The Patient Information clause of the government’s Health and Social Care Bill has been dismissed by a House of Lords’ select committee as being “dangerously unclear”.
The report of the Lords select committee on Delegated Powers and Deregulation highlighted the controversial nature of clause 67 of the Health and Social Care Bill, which contains powers to control the processing of patient information.
The move was welcomed by Liberal Democrat health spokesman Paul Burstow who has campaigned against the clause, which he described as “irresponsible” because it gives health secretary Alan Milburn powers to control the gathering and use of patient information.
The select committee is concerned that the parliamentary control power in clause 67 “might be used in a way which is contrary to the European Convention on Human Rights”.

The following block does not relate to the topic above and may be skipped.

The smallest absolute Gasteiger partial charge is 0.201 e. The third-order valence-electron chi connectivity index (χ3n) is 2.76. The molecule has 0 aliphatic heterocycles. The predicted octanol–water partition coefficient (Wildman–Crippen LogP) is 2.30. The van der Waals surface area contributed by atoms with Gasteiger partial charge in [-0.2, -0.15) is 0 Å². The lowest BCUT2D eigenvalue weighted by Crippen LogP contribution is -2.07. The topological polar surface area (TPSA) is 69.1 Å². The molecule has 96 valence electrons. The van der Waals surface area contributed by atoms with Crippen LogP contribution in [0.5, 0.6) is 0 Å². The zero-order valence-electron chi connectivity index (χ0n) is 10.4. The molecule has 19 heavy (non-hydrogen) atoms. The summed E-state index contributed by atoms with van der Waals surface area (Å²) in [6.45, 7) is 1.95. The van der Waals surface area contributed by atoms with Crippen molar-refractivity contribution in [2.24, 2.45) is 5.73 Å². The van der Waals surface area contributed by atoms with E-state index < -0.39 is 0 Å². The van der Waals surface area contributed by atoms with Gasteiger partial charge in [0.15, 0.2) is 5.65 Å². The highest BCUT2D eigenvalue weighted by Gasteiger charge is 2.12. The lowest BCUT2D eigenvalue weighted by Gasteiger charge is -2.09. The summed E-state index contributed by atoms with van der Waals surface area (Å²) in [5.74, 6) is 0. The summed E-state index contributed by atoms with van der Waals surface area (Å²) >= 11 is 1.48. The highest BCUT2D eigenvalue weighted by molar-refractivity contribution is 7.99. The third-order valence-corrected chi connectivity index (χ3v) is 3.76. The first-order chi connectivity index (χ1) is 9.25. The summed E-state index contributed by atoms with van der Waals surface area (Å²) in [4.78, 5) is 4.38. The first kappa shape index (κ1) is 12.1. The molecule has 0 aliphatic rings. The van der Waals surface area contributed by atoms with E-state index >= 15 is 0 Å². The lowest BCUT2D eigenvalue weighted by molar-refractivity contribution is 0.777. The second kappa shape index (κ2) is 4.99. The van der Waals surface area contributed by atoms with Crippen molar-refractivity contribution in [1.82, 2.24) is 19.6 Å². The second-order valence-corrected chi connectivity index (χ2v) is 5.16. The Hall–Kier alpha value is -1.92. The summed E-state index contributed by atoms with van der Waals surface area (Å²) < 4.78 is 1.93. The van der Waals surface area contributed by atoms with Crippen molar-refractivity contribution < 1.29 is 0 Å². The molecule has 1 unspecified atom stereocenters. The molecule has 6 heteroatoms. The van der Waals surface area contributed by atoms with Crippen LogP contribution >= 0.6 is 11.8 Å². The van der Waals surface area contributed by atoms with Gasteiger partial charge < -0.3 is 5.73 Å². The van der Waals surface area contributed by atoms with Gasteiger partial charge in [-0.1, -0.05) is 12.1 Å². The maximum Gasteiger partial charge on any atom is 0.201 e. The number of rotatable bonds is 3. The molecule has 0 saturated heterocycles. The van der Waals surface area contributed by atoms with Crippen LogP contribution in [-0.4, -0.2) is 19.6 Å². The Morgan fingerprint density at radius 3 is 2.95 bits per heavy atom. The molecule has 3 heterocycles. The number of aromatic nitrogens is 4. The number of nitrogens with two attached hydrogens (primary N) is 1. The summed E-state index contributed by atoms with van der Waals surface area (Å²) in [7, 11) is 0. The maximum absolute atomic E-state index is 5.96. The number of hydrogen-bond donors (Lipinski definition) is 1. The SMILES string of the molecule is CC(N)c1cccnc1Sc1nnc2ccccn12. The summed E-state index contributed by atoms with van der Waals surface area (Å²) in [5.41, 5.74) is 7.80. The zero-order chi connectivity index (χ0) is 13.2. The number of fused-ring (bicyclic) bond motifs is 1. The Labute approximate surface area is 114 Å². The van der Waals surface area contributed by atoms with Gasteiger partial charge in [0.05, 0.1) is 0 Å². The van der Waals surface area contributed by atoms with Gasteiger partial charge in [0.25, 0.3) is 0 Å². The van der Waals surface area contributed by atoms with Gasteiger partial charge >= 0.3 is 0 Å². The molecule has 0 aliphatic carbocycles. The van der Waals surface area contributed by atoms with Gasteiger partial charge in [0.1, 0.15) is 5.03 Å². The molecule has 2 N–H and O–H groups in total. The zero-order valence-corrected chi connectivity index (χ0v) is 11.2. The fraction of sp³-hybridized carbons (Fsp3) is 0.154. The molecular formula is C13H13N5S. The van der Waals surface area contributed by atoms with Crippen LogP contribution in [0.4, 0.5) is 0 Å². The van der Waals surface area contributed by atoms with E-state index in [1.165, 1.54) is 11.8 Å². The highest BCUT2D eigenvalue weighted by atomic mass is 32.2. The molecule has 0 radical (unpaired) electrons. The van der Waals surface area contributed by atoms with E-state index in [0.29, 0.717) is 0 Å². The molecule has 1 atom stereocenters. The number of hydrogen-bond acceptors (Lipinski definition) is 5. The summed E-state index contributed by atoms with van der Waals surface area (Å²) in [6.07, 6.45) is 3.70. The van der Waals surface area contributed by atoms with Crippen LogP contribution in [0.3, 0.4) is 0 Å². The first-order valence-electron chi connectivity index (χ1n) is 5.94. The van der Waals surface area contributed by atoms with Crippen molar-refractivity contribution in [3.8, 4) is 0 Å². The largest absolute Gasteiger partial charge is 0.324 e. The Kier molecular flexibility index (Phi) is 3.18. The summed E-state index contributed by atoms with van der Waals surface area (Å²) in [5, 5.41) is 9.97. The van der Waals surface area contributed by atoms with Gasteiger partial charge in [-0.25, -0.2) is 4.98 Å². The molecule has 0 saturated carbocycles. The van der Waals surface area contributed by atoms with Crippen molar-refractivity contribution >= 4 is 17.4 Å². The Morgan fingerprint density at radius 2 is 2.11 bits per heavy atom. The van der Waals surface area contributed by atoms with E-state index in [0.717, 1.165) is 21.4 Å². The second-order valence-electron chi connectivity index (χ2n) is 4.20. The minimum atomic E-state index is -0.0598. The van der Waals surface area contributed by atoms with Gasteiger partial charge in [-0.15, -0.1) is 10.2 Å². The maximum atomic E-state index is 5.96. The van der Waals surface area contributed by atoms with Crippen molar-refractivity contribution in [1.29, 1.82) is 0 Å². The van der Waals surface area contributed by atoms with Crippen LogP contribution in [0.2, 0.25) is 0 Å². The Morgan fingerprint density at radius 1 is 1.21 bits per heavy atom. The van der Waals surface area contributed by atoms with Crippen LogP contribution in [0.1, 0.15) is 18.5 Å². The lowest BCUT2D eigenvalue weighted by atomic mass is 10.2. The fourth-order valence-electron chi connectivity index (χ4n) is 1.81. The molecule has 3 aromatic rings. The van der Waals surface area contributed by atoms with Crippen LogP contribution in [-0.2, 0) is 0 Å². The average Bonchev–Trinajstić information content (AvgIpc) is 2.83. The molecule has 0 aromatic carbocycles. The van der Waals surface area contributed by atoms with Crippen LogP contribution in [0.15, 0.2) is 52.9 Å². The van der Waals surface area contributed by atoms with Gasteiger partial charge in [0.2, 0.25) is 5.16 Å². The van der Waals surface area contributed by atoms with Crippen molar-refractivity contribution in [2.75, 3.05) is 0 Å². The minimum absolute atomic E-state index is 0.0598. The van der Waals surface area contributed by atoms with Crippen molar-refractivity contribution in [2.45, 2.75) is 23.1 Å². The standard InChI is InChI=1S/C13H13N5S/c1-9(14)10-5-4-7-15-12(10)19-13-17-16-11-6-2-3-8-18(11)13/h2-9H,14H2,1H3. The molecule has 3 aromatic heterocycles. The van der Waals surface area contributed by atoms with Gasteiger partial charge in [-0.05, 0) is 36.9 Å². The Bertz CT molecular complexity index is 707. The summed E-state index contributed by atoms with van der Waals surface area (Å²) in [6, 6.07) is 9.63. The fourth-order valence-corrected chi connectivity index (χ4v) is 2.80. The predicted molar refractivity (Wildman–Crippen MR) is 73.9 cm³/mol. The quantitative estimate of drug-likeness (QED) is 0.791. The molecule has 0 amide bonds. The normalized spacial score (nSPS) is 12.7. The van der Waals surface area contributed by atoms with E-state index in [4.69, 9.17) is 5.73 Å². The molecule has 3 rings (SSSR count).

Professional groups, patients and industry have, in addition, condemned the legislation as “inappropriate”, “unnecessary”and “undesirable”.
Burstow said: “The clause is nothing to do with protecting the rights of patients and everything to do with controlling costs. The secretary of state should go back to the drawing board. He should consult fully with patient and professional groups.”